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Evidence-Based I–O Psychology: Not There Yet


  • We are very grateful to three anonymous reviewers for their comments and suggestions.

Rob B. Briner. E-mail:
Address: Department of Organizational Psychology, Birkbeck College, University of London, Malet Street, London WC1E 7HX, United Kingdom.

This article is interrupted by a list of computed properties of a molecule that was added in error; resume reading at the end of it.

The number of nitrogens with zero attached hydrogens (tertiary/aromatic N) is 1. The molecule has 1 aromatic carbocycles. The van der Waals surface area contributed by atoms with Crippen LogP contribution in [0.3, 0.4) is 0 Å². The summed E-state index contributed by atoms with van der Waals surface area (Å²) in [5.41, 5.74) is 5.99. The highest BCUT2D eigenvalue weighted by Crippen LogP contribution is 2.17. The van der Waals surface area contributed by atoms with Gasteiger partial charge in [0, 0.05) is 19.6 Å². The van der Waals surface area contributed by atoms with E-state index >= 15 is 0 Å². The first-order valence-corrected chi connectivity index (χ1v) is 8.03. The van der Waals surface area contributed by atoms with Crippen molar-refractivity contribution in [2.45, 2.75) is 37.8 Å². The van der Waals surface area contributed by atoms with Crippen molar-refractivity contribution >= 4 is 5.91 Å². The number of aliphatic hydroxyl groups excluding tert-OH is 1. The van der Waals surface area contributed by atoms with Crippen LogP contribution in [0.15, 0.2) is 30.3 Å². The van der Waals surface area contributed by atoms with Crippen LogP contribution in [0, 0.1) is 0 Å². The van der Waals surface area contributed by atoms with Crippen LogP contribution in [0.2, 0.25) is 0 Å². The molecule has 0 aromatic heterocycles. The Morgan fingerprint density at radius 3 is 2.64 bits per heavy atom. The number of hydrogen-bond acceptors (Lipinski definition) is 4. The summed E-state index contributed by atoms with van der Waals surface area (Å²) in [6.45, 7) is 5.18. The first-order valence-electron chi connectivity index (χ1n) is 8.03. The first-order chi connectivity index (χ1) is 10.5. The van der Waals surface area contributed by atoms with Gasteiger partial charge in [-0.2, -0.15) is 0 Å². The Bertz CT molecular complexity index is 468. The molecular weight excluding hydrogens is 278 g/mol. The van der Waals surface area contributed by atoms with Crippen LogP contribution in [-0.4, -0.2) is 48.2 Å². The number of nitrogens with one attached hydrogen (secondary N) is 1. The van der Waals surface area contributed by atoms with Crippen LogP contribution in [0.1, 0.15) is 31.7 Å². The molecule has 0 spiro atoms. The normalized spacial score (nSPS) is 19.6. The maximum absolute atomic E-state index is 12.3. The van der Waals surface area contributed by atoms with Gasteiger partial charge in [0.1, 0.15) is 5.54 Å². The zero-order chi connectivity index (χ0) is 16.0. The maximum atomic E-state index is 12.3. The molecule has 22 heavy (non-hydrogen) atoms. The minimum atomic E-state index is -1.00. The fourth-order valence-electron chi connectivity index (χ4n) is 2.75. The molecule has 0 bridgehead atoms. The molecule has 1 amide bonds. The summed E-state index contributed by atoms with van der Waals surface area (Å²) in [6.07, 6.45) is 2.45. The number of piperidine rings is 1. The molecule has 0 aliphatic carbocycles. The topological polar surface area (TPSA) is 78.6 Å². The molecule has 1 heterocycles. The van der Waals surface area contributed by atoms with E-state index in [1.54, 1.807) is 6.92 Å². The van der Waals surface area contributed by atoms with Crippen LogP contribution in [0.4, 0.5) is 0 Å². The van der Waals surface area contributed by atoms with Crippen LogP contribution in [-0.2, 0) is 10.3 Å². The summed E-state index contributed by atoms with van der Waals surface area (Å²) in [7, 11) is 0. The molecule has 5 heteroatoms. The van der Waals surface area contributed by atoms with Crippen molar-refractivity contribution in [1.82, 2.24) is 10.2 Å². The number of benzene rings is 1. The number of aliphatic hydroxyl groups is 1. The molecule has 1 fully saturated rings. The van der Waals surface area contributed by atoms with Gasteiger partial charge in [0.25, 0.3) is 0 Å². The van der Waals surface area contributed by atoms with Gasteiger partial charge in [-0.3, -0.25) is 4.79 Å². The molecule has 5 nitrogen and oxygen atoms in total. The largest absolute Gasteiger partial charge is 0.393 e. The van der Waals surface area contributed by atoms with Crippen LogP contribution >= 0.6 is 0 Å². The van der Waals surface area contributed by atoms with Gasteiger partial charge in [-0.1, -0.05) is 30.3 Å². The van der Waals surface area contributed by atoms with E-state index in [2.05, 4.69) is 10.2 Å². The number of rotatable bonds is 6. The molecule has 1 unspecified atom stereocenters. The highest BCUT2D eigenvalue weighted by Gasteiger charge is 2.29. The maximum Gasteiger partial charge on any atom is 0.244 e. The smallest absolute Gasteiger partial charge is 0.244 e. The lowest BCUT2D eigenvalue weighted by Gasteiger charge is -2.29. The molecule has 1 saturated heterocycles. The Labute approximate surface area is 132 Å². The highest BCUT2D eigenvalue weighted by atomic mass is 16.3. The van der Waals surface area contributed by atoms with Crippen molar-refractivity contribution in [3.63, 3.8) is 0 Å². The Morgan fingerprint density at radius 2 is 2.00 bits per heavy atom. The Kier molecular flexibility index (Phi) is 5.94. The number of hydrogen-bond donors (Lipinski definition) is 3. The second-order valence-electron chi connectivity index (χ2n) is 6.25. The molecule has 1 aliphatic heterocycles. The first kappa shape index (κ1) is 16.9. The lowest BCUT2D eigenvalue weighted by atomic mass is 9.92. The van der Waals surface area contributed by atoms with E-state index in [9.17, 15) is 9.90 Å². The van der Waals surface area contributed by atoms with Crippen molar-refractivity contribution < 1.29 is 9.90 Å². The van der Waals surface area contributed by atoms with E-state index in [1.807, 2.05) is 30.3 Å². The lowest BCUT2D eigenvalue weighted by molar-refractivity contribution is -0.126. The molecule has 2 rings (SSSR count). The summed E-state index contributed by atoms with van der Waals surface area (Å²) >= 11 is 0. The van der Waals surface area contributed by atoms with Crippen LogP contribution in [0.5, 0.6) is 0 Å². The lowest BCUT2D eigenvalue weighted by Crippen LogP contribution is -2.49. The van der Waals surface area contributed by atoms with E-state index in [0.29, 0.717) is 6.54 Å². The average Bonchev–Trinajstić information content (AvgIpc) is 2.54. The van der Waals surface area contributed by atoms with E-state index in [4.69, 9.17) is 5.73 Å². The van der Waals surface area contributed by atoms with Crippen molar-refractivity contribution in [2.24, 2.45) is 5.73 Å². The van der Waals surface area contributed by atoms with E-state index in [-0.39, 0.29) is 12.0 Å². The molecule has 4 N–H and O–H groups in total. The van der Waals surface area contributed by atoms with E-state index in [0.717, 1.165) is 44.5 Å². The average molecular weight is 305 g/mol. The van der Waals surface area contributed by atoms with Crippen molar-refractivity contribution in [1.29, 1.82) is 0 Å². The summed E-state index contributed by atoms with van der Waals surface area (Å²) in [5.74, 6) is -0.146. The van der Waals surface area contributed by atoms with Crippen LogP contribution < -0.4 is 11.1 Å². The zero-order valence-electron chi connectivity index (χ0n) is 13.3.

Evidence-based practice is now well established in several fields including medicine, nursing, and social policy. This article seeks to promote discussion of whether the practice of industrial–organizational (I–O) psychologists is evidence based and what is needed to make I–O psychology an evidence-based discipline. It first reviews the emergence of the concept of evidence-based practice. Second, it considers the definitions and features of evidence-based practice, including evidence-based management. It then assesses whether I–O psychology is itself an evidence-based discipline by identifying key characteristics of evidence-based practice and judging the extent these characterize I–O psychology. Fourth, some key strategies for promoting the use of evidence in I–O psychology are considered: practice-oriented research and systematic reviews. Fifth, barriers to practicing evidence-based I–O psychology are identified along with suggestions for overcoming them. Last is a look to the future of an evidence-based I–O psychology that plays an important role in helping consultants, in-house I–O psychologists, managers, and organizations become more evidence based.